The Atlanta Police Department counts around 1,700 officers in its ranks, with the city budget providing for about 2,200 more. I would confer with my police chief to determine what gaps need to be filled, but right now I think we’d need at least 200 more officers to have an effective and safe force. Our current budget accommodates that increase. We’ll need to keep working to ensure competitive salaries, benefits, and equipment to make sure we keep those we invest in and hire. And we need a new APD training facility. Our facility is a disgrace and is not a competitive advantage to our recruitment efforts.
10. The city has discussed deprioritizing marijuana, making the penalty of possession similar to a traffic ticket. If the topic is still up for debate when you take office, what will you do? [Note: Atlanta City Council passed this legislation in October—after this survey was submitted to the candidates.]
Possession of small amounts of marijuana shouldn’t be a jailable offense. For too long, marijuana laws have been used to oppress communities of color, particularly in the black community, despite ample evidence white people use marijuana at the same rate. Vastly disproportionate incarceration numbers are evidence racism is at play. As mayor, I will support an ordinance that decriminalizes possession of personal amounts of marijuana.
11. Neighborhoods that have traditionally been home to black residents and black-owned businesses have watched property values and rents rise thanks to new public investments like the BeltLine and a renewed interest in city life. Displacement is a key concern. How can the mayor prevent not just people losing their homes, but people losing their communities?
Atlanta cannot continue to be a great city if only a sliver of our community can afford to live here. That’s why I will prioritize an “existing neighborhood resident” preference in all new housing developments and policies to ensure in-placement of our community members as opposed to displacement due to market pressure.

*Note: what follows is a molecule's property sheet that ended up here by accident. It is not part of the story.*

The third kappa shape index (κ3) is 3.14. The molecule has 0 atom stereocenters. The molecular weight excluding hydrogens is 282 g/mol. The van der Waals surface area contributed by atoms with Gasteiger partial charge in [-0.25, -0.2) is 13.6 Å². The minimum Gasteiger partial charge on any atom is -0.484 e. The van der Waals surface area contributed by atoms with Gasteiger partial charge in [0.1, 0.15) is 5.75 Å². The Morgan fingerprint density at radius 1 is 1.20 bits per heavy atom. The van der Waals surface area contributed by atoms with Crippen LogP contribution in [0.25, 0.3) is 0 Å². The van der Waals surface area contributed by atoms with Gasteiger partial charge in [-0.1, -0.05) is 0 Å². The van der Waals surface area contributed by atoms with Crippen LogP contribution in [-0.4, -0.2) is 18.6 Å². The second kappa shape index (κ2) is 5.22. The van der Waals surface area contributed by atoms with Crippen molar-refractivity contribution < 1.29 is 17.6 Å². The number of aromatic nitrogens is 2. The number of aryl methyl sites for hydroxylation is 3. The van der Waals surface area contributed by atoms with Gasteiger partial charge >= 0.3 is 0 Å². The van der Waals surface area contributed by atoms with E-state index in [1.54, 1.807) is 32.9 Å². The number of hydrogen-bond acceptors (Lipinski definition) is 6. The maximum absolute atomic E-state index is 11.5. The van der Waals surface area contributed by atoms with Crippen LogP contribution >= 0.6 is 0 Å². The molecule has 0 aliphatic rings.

As Atlanta grows rapidly over the coming years, we’ll need to place urgent focus on this issue if we are to continue to thrive as a city. As mayor, I will work quickly to get all the key players on the same page to align resources and move quickly to address this issue head-on. That includes governmental entities (City of Atlanta, county officials, Atlanta Public Schools, MARTA, Invest Atlanta, and Atlanta Housing Authority), businesses that need employees to live close to work, the development community, issues experts, and nonprofits that are leading in this space.
I will work to increase housing density, aligned with transit lines. We can grow our city while maintaining the unique character of our neighborhoods and protecting long-term residents, along with our trees and greenspace, if we focus density along transit. I have proposed a strategic plan to complete 40-mile streetcar grid along already-approved routes to be built in eight years, to open up more corridors for residential growth and more areas where people can live within easy access of their jobs.
This will require a focus on creating a dedicated revenue stream for affordable housing, exploring all available funding mechanisms—from tax allocation districts to development impact fees to a parking tax—and create an affordable housing trust fund. In addition, I will propose a comprehensive public policy package of incentives and requirements for developers to ensure inclusionary housing development citywide.
I will also appoint a Commissioner of Housing and create and implement a strategic action plan to meet specific and measurable production targets for affordable housing at various income levels that can be tracked and adjusted as market dynamics change. I will ensure that publicly owned assets like the Civic Center site and property along the Atlanta BeltLine are used to create new affordable housing options, and I will secure publicly owned land in areas of future strategic need. Public ownership allows us to enforce long-term affordability.
To protect long-term residents from being priced out of their homes through rising property values, I will ensure that existing homestead exemptions are targeted and relevant, and that low-income and senior homeowners are given solid relief while protecting the Atlanta Public School system’s future budget. I also will evaluate the entire Atlanta tax digest to ensure that nonresident investment property owners pay a minimum property tax after adjustments for exemptions.
Finally, I will work to update legislation when the General Assembly convenes in January, in order to give Atlanta the authority necessary to take action on property tax and gentrification-related issues.